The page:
Gross Motor Skill Activities

Gross Motor Skill Activities

Gross Motor Skill Activities for Special Needs Children

Most special needs children tend to have problems with their balance, body strength, and coordination.  These problems are affected by gross motor skills, or skills that use the larger muscles of the body.  While special needs children may be slow to develop their gross motor skills, they can still exercise and partake in daily activities that can increase their strength, balance, and coordination.

When special needs children work on their gross motor skills, their fine motor skills improve as well.  Here are a few activities that any parent or caregiver can do with a special needs child to improve their development and overall well being.

Get Bouncing with Trampolines

What kid doesn’t love jumping on a trampoline?  A trampoline is one perfect activity for special needs children because it helps them improve their balance and can even be therapeutic, especially for children with autism. Trampolines a therapeutic for children with autism because the bouncing motion feels good to the child and helps them become aware of their body positions. There is no need to buy a large trampoline; a small, personalized one will work perfectly.  For safety reasons, a jump bar should be used.  For larger trampolines, a safety net is advised.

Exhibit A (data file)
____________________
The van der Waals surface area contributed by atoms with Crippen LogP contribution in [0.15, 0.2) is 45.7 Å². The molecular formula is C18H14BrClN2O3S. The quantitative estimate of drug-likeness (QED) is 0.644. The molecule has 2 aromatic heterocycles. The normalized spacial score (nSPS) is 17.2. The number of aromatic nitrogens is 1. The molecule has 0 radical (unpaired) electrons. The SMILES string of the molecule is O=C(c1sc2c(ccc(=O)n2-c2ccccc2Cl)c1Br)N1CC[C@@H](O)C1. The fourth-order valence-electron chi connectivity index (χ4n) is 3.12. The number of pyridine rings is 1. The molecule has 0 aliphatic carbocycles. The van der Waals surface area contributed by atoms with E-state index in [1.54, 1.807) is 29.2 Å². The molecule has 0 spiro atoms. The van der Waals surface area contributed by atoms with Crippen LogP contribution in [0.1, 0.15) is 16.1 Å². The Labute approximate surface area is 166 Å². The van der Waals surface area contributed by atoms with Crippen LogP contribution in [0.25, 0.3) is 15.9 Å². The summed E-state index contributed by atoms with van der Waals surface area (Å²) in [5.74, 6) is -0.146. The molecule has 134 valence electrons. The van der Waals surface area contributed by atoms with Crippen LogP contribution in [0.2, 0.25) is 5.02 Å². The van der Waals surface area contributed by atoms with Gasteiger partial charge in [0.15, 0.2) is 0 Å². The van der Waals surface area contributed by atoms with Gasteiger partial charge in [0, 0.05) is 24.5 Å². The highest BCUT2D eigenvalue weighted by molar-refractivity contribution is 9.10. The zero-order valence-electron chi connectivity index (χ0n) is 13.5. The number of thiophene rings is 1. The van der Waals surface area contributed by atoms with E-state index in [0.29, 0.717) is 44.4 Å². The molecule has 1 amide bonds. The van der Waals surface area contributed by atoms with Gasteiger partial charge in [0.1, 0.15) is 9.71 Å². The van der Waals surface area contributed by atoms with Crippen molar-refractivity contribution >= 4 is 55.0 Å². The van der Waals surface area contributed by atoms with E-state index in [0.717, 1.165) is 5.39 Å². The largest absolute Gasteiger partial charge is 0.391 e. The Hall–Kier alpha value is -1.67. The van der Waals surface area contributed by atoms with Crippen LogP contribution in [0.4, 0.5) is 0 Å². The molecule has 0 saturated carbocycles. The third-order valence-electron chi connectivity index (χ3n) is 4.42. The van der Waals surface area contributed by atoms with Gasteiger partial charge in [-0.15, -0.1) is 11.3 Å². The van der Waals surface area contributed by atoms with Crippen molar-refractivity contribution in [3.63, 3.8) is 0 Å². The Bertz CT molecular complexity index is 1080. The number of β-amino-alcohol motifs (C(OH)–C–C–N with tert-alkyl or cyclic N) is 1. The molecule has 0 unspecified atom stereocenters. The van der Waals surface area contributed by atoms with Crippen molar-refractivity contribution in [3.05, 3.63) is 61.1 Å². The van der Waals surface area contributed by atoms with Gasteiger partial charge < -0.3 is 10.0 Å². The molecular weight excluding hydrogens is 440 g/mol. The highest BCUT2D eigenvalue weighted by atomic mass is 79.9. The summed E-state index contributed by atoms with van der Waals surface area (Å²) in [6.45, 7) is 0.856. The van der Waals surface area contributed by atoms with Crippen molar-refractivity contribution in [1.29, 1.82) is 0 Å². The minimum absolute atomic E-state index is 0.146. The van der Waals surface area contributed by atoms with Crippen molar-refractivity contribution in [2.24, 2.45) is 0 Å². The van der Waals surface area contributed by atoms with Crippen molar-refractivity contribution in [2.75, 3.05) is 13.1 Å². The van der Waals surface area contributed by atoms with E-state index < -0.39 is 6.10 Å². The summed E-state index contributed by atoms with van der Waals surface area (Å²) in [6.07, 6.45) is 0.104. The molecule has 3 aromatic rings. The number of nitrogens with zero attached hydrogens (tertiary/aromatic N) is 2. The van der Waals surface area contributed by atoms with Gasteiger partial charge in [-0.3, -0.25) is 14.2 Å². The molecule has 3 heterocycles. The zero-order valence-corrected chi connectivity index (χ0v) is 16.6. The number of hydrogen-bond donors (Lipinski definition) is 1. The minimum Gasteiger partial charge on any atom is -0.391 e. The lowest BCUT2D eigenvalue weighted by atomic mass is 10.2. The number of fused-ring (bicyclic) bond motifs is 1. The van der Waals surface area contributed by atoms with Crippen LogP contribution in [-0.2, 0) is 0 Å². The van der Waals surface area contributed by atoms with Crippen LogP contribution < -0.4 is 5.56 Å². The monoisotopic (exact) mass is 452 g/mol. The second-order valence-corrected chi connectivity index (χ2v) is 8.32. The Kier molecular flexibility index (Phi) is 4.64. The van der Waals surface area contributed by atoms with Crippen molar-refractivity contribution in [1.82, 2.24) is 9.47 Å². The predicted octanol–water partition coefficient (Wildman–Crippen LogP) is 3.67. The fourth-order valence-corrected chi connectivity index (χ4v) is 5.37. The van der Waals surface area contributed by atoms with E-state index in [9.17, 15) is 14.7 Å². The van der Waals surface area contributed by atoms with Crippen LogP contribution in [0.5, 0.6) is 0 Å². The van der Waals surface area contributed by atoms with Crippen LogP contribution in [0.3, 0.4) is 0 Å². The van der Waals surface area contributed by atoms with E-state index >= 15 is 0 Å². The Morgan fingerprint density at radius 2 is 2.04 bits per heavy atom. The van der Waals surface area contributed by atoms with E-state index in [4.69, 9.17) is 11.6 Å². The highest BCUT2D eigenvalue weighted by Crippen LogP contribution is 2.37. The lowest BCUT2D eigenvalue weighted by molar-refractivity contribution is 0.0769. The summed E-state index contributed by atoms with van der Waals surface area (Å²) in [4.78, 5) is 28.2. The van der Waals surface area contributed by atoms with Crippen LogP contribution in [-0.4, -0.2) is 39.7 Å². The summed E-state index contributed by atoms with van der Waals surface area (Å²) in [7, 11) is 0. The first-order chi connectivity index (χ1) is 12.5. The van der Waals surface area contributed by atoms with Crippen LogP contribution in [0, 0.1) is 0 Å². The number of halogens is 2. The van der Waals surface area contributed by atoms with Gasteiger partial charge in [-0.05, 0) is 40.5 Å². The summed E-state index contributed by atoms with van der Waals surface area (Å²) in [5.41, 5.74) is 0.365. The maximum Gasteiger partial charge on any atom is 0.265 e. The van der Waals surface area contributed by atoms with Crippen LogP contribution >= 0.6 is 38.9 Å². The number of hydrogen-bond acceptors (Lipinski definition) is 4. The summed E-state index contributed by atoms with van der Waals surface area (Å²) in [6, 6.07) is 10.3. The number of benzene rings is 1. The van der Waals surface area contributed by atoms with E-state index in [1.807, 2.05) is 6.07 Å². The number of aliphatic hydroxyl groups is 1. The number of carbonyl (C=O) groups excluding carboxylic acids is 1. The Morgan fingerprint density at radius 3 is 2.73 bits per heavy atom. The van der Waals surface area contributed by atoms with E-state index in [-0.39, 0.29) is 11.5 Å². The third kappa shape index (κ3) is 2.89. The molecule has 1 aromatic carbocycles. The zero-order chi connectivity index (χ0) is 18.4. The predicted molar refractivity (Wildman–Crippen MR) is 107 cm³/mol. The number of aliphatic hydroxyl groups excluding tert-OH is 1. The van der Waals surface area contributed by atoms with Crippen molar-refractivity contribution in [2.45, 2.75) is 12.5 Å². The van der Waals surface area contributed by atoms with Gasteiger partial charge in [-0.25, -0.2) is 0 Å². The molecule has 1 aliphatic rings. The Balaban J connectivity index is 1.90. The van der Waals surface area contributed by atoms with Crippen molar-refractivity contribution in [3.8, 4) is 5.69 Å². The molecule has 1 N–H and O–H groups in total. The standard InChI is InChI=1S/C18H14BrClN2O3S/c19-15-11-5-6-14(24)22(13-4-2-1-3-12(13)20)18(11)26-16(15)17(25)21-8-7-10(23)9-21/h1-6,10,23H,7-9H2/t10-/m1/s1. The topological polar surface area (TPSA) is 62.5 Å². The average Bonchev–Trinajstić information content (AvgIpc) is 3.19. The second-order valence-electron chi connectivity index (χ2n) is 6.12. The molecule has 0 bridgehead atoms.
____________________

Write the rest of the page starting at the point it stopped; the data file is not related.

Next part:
Fitness Balls for Balance and Concentration

Fitness balls or yoga balls are easy to find in sporting good stores or superstore.  Find a small-sized one or one made for children. Allow the child to sit, bounce, and even play on it, using his legs.  No matter how the child sits or lays on the ball, he is challenged to balance, and he is even strengthening core muscles.

These balls can also be used to sit on when trying to get a child to focus.  If the child associates the fitness ball free movement and playtime, try using two different color balls.  One ball can be used for free play and movement, while the other one is strictly for sitting.  Having a child sit on a ball during a certain activity, such as for a meal or a short activity, may help with their concentration.

Bowling and Bean Bag Throws

Another set of activities for special needs children includes aiming for targets.  This practice can be done by setting up a bowling game or beanbag toss.  For bowling, just set up empty bottles, such as water or soda bottles, and allow your child to practice rolling different sized balls to hit the pins.

Beanbags can be tossed through holes or used to knock over different objects.  Both activities for special needs children work on aim and accuracy, as well as perception and strength.  A child will learn how much strength is too much when throwing a beanbag towards an object, as well as the importance of concentrating on the object for a more accurate throw.

Gross motor skill activities for special needs children can be practiced at any age.  The earlier the better!  The best part about these activities is that they are fun and allow for bonding time between children and parents.  Special needs children can also work on their gross motor skills with other children too. 

Photo by mikebaird

Resource:

The Special Needs Child

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Written by: Ashley Eneriz See other articles by Ashley Eneriz
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